PULLMAN, Wash. — A new test developed by Washington State University researchers can detect a rare genetic mutation in cats that can cause potentially deadly reactions to some common medications, including those used to control parasites and in routine surgical procedures, like spays and neuters.
The only way to tell if a cat has the mutation, which is found in about 4% of all cats, is through a genetic test, which is available to pet owners and veterinarians for $60 on WSU’s Veterinary Clinical Pharmacology Laboratory’s website.
“If a cat experiences an adverse drug event that could have been prevented, the veterinary bill will be a lot more than the cost of this test,” said Dr. Katrina Mealey, Regents professor in WSU’s College of Veterinary Medicine.
Mealey and her team in the Program in Individualized Medicine (PrIMe) at WSU’s College of Veterinary Medicine have been working to develop the test and identify drugs that may be toxic to affected cats since 2014 when they discovered the mutation, which occurs in the MDR1 (multidrug resistance 1) gene, also known as the ABCB1 gene. The gene plays an important role in limiting drug distribution to the brain and in enhancing the excretion of many drugs.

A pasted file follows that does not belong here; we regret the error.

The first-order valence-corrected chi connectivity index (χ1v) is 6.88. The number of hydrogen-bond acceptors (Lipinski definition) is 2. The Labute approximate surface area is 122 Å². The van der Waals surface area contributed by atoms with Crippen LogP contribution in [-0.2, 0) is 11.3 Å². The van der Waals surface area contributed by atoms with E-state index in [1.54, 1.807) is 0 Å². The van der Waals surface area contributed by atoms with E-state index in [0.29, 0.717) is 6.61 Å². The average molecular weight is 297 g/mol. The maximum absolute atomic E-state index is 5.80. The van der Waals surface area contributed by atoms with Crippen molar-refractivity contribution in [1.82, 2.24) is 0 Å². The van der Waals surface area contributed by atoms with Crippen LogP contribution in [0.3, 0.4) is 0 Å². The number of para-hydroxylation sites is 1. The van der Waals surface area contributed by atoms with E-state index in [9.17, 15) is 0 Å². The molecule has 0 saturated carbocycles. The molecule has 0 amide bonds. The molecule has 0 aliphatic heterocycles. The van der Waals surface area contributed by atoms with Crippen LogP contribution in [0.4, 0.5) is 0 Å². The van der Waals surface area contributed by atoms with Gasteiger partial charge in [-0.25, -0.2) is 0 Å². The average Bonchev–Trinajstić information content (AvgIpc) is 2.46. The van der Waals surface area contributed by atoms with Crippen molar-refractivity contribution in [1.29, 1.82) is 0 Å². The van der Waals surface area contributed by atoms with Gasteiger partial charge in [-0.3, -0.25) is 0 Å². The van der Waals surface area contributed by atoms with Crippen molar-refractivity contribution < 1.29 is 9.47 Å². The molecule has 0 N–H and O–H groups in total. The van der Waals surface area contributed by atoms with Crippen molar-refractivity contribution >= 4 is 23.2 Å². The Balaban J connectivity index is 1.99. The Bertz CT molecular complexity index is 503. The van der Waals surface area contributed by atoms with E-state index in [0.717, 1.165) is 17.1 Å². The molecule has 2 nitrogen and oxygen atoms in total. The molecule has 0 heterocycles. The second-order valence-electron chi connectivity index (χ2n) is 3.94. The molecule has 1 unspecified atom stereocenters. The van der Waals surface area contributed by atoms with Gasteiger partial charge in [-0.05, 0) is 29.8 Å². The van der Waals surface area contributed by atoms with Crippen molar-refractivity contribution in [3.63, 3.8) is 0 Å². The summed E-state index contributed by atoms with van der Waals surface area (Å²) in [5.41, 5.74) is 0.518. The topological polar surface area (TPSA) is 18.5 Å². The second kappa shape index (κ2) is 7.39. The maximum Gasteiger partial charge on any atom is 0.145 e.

Mealey is also responsible for the initial discovery of the MDR1 mutation in dogs in 2001 and for leading the development at WSU of the first commercial tests for canines.
After discovering the mutation in cats, Mealey and her team set out to determine the frequency of the mutation by analyzing the DNA samples of more than 1,000 cats stored in the college’s DNA bank.
In dogs, Mealey had previously determined the mutation is most frequent in herding breeds, but no such correlation has been identified in cats.
“The mutation is probably about as common in cats as it is dogs, except that in dogs we know it is more breed specific,” Mealey said. “So, if you have a collie, we know the animal has a 75% chance of having the mutation. In cats, though, it seems to be widely distributed and not breed specific.”
Mealey said she recommends the test for all cats.
“Unfortunately, we don’t have a breed association in cats like we do with dogs to be able to say if your cat is this breed, you should get it tested,” she said.
Medications known to cause adverse reactions in cats with the MDR1 mutation include products containing eprinomectin, emodepside, ivermectin, loperamide, selamectin, milbemycin, moxidectin, acepromazine, apomorphine, butorphanol, vincristine, vinblastine, doxorubicin and paclitaxel. Cats with the mutation may have severe adverse reactions – like tremors, disorientation, blindness, lack of muscle control, and death – to the drugs.
Once a dog or cat has been genotyped by WSU, its owner will have online, personal access to a board-certified pharmacologist who can answer questions about the safety of medications. Mealey and her team are continuing research to learn which cat breeds are most affected and to identify additional medications that may cause adverse reactions.